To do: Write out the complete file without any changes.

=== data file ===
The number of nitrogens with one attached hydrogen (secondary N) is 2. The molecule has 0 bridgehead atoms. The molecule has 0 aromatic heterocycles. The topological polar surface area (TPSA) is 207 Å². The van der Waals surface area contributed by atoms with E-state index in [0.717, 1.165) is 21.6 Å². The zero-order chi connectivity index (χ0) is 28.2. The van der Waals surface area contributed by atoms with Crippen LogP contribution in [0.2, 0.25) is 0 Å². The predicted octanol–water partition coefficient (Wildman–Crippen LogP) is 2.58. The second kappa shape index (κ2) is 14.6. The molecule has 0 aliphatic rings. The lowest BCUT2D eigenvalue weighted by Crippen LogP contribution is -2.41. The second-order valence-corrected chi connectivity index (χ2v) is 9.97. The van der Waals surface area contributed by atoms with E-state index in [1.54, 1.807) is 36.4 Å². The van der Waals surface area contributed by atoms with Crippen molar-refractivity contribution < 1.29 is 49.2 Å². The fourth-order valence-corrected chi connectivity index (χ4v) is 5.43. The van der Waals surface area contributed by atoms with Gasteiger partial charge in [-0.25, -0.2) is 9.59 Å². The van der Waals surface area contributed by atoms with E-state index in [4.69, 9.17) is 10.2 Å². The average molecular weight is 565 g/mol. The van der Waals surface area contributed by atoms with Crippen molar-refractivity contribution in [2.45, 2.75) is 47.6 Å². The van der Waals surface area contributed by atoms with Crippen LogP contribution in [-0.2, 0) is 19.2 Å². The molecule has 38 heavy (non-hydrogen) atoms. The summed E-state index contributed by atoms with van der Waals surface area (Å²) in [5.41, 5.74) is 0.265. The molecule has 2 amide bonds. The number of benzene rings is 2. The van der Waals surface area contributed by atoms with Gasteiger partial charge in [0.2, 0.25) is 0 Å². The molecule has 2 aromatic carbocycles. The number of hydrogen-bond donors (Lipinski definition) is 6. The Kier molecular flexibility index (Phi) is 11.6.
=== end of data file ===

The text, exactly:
The number of nitrogens with one attached hydrogen (secondary N) is 2. The molecule has 0 bridgehead atoms. The molecule has 0 aromatic heterocycles. The topological polar surface area (TPSA) is 207 Å². The van der Waals surface area contributed by atoms with E-state index in [0.717, 1.165) is 21.6 Å². The zero-order chi connectivity index (χ0) is 28.2. The van der Waals surface area contributed by atoms with Crippen LogP contribution in [0.2, 0.25) is 0 Å². The predicted octanol–water partition coefficient (Wildman–Crippen LogP) is 2.58. The second kappa shape index (κ2) is 14.6. The molecule has 0 aliphatic rings. The lowest BCUT2D eigenvalue weighted by Crippen LogP contribution is -2.41. The second-order valence-corrected chi connectivity index (χ2v) is 9.97. The van der Waals surface area contributed by atoms with E-state index in [1.54, 1.807) is 36.4 Å². The van der Waals surface area contributed by atoms with Crippen molar-refractivity contribution < 1.29 is 49.2 Å². The fourth-order valence-corrected chi connectivity index (χ4v) is 5.43. The van der Waals surface area contributed by atoms with Gasteiger partial charge in [-0.25, -0.2) is 9.59 Å². The van der Waals surface area contributed by atoms with E-state index in [4.69, 9.17) is 10.2 Å². The average molecular weight is 565 g/mol. The van der Waals surface area contributed by atoms with Crippen molar-refractivity contribution in [2.45, 2.75) is 47.6 Å². The van der Waals surface area contributed by atoms with Crippen LogP contribution in [-0.2, 0) is 19.2 Å². The molecule has 38 heavy (non-hydrogen) atoms. The summed E-state index contributed by atoms with van der Waals surface area (Å²) in [5.41, 5.74) is 0.265. The molecule has 2 amide bonds. The number of benzene rings is 2. The van der Waals surface area contributed by atoms with Gasteiger partial charge in [0.2, 0.25) is 0 Å². The molecule has 2 aromatic carbocycles. The number of hydrogen-bond donors (Lipinski definition) is 6. The Kier molecular flexibility index (Phi) is 11.6.